One of many films made late in Wayne's career in which the actor simply rested on his laurels, this is a lackluster production that never amounts to much. The Duke plays a veteran of the Civil War hired by Ann-Margret to recover $500,000 in gold which her late husband stole years before
and hid somewhere in Mexico. She tells Wayne the secret location and promises him $50,000 that Wells Fargo is offering as reward for the gold. She intends to return the rest to the bank, restoring honor to the family name for her son. Wayne hires Taylor and Johnson, two other war veterans, to go
along with him. Also joining up are ex-bank robber Vinton and gunslingers George and Gatlin. After crossing the border into Mexico, the men are surprised to find themselves being followed by a group of 20 armed riders. Montalban, a mysterious loner with a cigar constantly between his lips, is also
tailing them.. After finding the gold hidden in the boiler of an abandoned locomotive, Wayne's party is attacked by the horsemen. Ann -Margret surprises everyone with her ability to use a shotgun, and the attack is staved off. Wayne's party returns home but is ambushed by the remaining gang
members, and, once again, the outlaws are defeated. The next day, Ann-Margret boards a train, so she can take the gold to the bank. She is touched when Wayne gives up his reward as a gift for her son, but the Duke soon learns that he's the one who's been touched. Montalban arrives and tells Wayne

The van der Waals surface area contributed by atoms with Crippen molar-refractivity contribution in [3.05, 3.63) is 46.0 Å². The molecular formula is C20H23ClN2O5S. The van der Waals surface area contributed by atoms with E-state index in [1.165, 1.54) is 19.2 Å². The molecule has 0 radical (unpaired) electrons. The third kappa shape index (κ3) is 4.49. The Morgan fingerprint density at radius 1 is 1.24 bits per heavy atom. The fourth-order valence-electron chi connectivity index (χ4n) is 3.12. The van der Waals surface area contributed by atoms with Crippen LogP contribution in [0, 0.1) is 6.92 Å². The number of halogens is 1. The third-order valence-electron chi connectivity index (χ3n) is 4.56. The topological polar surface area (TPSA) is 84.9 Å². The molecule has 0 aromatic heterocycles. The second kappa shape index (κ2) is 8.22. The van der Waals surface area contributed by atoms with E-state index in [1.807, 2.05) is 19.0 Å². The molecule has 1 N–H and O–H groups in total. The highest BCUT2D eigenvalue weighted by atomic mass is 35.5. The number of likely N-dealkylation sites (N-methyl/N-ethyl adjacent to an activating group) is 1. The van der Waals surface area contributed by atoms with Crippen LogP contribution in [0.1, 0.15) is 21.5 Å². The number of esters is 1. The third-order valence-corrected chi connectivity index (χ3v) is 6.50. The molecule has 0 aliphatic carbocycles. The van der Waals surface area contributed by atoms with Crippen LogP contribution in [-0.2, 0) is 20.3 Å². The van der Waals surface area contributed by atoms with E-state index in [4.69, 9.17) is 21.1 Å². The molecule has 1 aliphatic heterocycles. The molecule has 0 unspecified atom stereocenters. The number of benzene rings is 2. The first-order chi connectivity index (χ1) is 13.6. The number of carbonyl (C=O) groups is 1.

that he is a Pinkerton agent who has been keeping his eye on Ann-Margret's activities. It seems she was a saloon girl who found out about the gold at the original thief's deathbed, then concocted an elaborate scheme, including a nonexistent son, in order to get her hands on the loot. Angered by
having the wool pulled over their collective eyes, Wayne's band rides after the departing train.
This is a simple western in every sense of the term. Characters are easily identifiable archetypes with Wayne at centerstage playing the good guy. He's not helped much by director Kennedy. Working from his own script, this has none of the feel Kennedy gave to the westerns he wrote for Wayne when
Budd Boetticher was the director. Shot in Durango, Mexico, the film looks like a tourism commercial, with lots of shots of unspoiled scenery and men silhouetted against the sky. Released at a time when the western was undergoing some radical changes thanks to films by Sergio Leone and Sam
Peckinpah, THE TRAIN ROBBERS harkens back to the old style westerns Wayne helped make famous. What's lacking is substance and style.
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- Released: 1973
- Rating: PG
- Review: One of many films made late in Wayne's career in which the actor simply rested on his laurels, this is a lackluster production that never amounts to much. The Duke plays a veteran of the Civil War hired by Ann-Margret to recover $500,000 in gold which her… (more)